'We came here to escape the world'
Satoli, a sleepy village in the mountainous state of Uttarakhand in India, is the ideal getaway from urban madness
Uttarakhand, a hilly state in northern India, has the kind of lush mountainous landscape that could be mistaken for a stolen slice of paradise planted on earth. Satoli, an hour's drive from frenetic Bhimtal, is a village of around 300 souls, encircled by the humped Kumaon Hills. In the distance, the snow-cuddled Himalayan massifs heave on the horizon like stony behemoths.
And during a three-day stay at One Partridge Hill, a lux vacation cottage that is available on rent, we revelled in the heavenly vistas - over al fresco morning cuppas and breakfasts.
We were there in the month of May but thanks to unseasonal rain, bands of mist curved around the ample bellies of the hills, and, soon, the two-level garden at One Partridge Hill became our favourite getaway spot. The seemingly unending views of pine and oak forests, the tuneful whistle and trill of the laughing thrush and the black bird and the sight of birds chasing each other in the sky with joyous abandon bewitched us.
One Partridge Hill is the only luxurious option in Satoli village, a picturesque residential hamlet in the district of Nainital. Innocent in terms of tourism, devoid of touts hard-selling their wares, crime, traffic jams or even the purr of cars and honking of heavy vehicles, Satoli's serenity is beguiling. On the menu of a stay there are bird-watching, forest walks, picnics by the river, tuning into nature and her moods and swapping life histories with locals.
On our first forest walk, we inhaled lungs full of fugitive woodsy fragrances ranging from wild, fresh rosemary to the tingling aroma of pines. We popped blood-red raspberries and the local berry kaphal, which exploded in our mouths with a sweet-tart flavour, even as amber pine needles crunched underfoot.
We soon felt disconnected from time and space in the quiet of the woods till we came upon a 1905 Dak Bungalow, which has been artfully restored by Shubha and Pradeep Gupta, who now run it as a no-frills B&B. They, too, had opted out of the pressure-cooker existence in their city to settle amidst the mystical mountains of Satoli.
Back at One Partridge Hill, we lolled in the living-cum-dining area, subtly done with rich drapes, a wall that glowed with a wall paper of red rhododendrons, which bloom once a year in Uttarakhand, and a skylight through which wan sunlight filtered. With its hand-chiselled stone walls and exquisite detailing in terms of the period furniture, we often felt that we had drifted into a colonial cottage rather than a modern one.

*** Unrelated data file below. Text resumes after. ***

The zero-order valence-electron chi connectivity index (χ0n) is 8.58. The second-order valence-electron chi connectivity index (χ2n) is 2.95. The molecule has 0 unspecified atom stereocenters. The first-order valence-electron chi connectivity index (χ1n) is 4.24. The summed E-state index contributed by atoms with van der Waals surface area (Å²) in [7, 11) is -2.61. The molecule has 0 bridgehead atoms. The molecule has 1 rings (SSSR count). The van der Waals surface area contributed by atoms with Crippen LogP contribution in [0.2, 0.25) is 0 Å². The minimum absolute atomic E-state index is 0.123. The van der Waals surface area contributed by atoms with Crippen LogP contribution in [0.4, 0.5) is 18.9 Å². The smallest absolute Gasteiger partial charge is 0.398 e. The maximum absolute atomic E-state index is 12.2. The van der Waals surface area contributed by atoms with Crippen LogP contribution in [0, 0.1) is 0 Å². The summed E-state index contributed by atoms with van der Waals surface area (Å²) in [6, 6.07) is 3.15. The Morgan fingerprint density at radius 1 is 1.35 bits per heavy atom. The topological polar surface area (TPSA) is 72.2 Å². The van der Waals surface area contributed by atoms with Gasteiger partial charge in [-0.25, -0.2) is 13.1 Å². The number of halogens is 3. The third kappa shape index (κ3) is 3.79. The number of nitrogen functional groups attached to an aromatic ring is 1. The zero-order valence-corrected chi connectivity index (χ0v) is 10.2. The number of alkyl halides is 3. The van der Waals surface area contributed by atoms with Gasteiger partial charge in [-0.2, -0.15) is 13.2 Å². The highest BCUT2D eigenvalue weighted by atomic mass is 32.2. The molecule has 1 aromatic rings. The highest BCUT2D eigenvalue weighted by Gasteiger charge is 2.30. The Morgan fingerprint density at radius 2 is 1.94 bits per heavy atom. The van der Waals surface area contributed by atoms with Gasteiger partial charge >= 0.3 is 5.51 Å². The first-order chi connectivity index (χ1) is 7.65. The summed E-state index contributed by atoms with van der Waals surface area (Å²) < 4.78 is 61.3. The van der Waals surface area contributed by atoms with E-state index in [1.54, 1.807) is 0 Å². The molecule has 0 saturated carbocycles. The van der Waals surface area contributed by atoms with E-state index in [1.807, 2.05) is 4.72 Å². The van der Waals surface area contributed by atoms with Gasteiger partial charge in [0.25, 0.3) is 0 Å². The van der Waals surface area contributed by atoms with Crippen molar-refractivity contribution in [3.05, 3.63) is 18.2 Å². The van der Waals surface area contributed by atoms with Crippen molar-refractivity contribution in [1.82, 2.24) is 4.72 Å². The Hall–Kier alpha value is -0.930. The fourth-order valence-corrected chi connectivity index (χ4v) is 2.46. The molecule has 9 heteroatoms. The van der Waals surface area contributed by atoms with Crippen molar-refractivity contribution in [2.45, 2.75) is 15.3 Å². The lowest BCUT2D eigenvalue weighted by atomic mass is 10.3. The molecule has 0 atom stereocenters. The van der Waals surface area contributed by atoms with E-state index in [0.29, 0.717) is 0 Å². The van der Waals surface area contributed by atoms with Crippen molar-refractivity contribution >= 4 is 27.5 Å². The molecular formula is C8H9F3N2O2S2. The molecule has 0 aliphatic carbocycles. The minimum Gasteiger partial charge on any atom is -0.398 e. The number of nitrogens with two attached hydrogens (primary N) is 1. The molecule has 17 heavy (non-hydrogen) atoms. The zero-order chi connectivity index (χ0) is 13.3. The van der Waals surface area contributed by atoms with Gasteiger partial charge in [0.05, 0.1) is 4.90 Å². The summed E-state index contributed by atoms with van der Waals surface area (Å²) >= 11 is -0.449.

Every morning, we would peruse the feel-good message of the day, which the owner or a staff member inscribed on a little black slate placed on a small table: "Keep a green tree in your heart and a singing bird will come." The daily homilies lifted our spirits as did the sight of the garden with its exotic blossoms like English roses, orchids, Peruvian lilies, foxgloves, hollyhocks...
We did a couple of gentle treks and wallowed in the sight of pine-covered mountain slopes and the rustle of trees that whispered ancient secrets to the winds. Rustic shrines to Gorakhnath, the presiding deity of the hills, combined myth and legend to deliver a lesson in ecology. When a young boy chopped a stately deodar near a temple, he met an untimely death that night. For deodars have souls and to cut them is to wound them mortally, whispered a local.
Indeed, the locals feel deeply connected to their land as do recent runaways from the festering sores of our cities. We met 86-year-old Anne Mukherjee and Jasdev Singh-Akoi in Anne's lovely stone cottage, seemingly buried in a forest. Anne related how she woke up one day in her home in Delhi, some time around the year 2003, and decided to build her dream home in the hills.
Anne has no regrets about escaping to the hills and reads books on Kindle, does gardening, walks, entertains and occasionally watches TV. Even as we spoke, we saw the silhouette of a plump Kalij pheasant on a tree outside her bay window, as dusk mantled the landscape in the deep colours of a Van Gogh painting. Nature can throw up such cameos only in a place like Satoli!
Jasdev Singh-Akoi, on the other hand, bought a dilapidated 19th century house, 3kms away from Anne's home, and has restored it very sensitively. He showed us around his home which sits pretty on two acres of land, aglow with outsized hydrangeas blooming in the garden alongside 100-year-old cypress and other trees. There are wrap-around verandahs, fireplaces, low wood-beamed ceilings, walls adorned with lithographs, period furniture." I came here to escape the world," he said, and we understood what he meant at a visceral level.
Our friend and hostess, Seema Kundra, and her brother Shivendra too built One Partridge Hill as a family home. However, when complete, they felt it was selfish not to share its beauty and the ravishing surrounds with friends and guests and converted it into a four-room boutique vacation rental.
And that's how we too stumbled on One Partridge Hill in a village of stately pines, oaks and luxuriant fruit orchards, where the mountains have soared for millennia. On our last evening, we sat on the sit-out outside our room, waiting for the flying squirrel to flit from one pine to another; instead we got a whiff of the country's spirit - eternal, undying - resisting the pressures of modernisation to obliterate it.
* The nearest railhead is Kathgodam, a two-and-a-half-hour drive (72km) from Satoli village. The Shatabdi Express from Delhi is a convenient option.
* Delhi to Satoli, 350 km away, takes around 7-8 hours (including two stops).
* One Partridge Hill with its four beautifully appointed rooms is ideal for a relaxed getaway.
* For more information, visit: www.onepartridgehill.com or Kumaon Tourism (www.kmvn.gov.in), an arm of Uttarakhand Tourism.